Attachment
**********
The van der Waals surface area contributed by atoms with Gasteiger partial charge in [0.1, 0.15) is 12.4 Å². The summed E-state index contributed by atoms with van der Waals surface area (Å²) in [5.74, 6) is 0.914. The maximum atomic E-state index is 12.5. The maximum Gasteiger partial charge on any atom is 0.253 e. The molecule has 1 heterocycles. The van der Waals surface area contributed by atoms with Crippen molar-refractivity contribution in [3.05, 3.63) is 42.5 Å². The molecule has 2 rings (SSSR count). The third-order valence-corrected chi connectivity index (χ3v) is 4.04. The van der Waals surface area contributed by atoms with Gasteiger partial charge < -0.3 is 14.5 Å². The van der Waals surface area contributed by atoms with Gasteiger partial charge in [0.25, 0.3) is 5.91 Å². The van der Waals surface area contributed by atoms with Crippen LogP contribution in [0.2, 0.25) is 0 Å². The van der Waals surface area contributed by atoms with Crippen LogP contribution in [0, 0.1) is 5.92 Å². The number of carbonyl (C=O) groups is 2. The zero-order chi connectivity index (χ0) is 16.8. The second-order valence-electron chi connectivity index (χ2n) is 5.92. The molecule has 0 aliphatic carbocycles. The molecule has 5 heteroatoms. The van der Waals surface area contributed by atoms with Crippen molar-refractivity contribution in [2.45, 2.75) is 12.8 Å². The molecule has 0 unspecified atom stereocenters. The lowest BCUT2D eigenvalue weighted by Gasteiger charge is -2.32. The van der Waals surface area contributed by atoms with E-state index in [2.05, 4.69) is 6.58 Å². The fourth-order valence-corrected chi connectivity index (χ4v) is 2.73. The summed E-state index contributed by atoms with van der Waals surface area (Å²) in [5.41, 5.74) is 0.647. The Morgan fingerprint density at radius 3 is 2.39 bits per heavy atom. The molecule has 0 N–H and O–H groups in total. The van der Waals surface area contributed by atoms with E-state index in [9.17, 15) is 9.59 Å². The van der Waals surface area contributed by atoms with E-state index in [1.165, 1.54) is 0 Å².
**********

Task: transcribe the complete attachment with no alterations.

The van der Waals surface area contributed by atoms with Gasteiger partial charge in [0.1, 0.15) is 12.4 Å². The summed E-state index contributed by atoms with van der Waals surface area (Å²) in [5.74, 6) is 0.914. The maximum atomic E-state index is 12.5. The maximum Gasteiger partial charge on any atom is 0.253 e. The molecule has 1 heterocycles. The van der Waals surface area contributed by atoms with Crippen molar-refractivity contribution in [3.05, 3.63) is 42.5 Å². The molecule has 2 rings (SSSR count). The third-order valence-corrected chi connectivity index (χ3v) is 4.04. The van der Waals surface area contributed by atoms with Gasteiger partial charge < -0.3 is 14.5 Å². The van der Waals surface area contributed by atoms with Gasteiger partial charge in [0.25, 0.3) is 5.91 Å². The van der Waals surface area contributed by atoms with Crippen LogP contribution in [0.2, 0.25) is 0 Å². The van der Waals surface area contributed by atoms with Crippen LogP contribution in [0, 0.1) is 5.92 Å². The number of carbonyl (C=O) groups is 2. The zero-order chi connectivity index (χ0) is 16.8. The second-order valence-electron chi connectivity index (χ2n) is 5.92. The molecule has 0 aliphatic carbocycles. The molecule has 5 heteroatoms. The van der Waals surface area contributed by atoms with Crippen molar-refractivity contribution in [2.45, 2.75) is 12.8 Å². The molecule has 0 unspecified atom stereocenters. The lowest BCUT2D eigenvalue weighted by Gasteiger charge is -2.32. The van der Waals surface area contributed by atoms with E-state index in [2.05, 4.69) is 6.58 Å². The fourth-order valence-corrected chi connectivity index (χ4v) is 2.73. The summed E-state index contributed by atoms with van der Waals surface area (Å²) in [5.41, 5.74) is 0.647. The Morgan fingerprint density at radius 3 is 2.39 bits per heavy atom. The molecule has 0 N–H and O–H groups in total. The van der Waals surface area contributed by atoms with E-state index in [9.17, 15) is 9.59 Å². The van der Waals surface area contributed by atoms with E-state index in [1.165, 1.54) is 0 Å².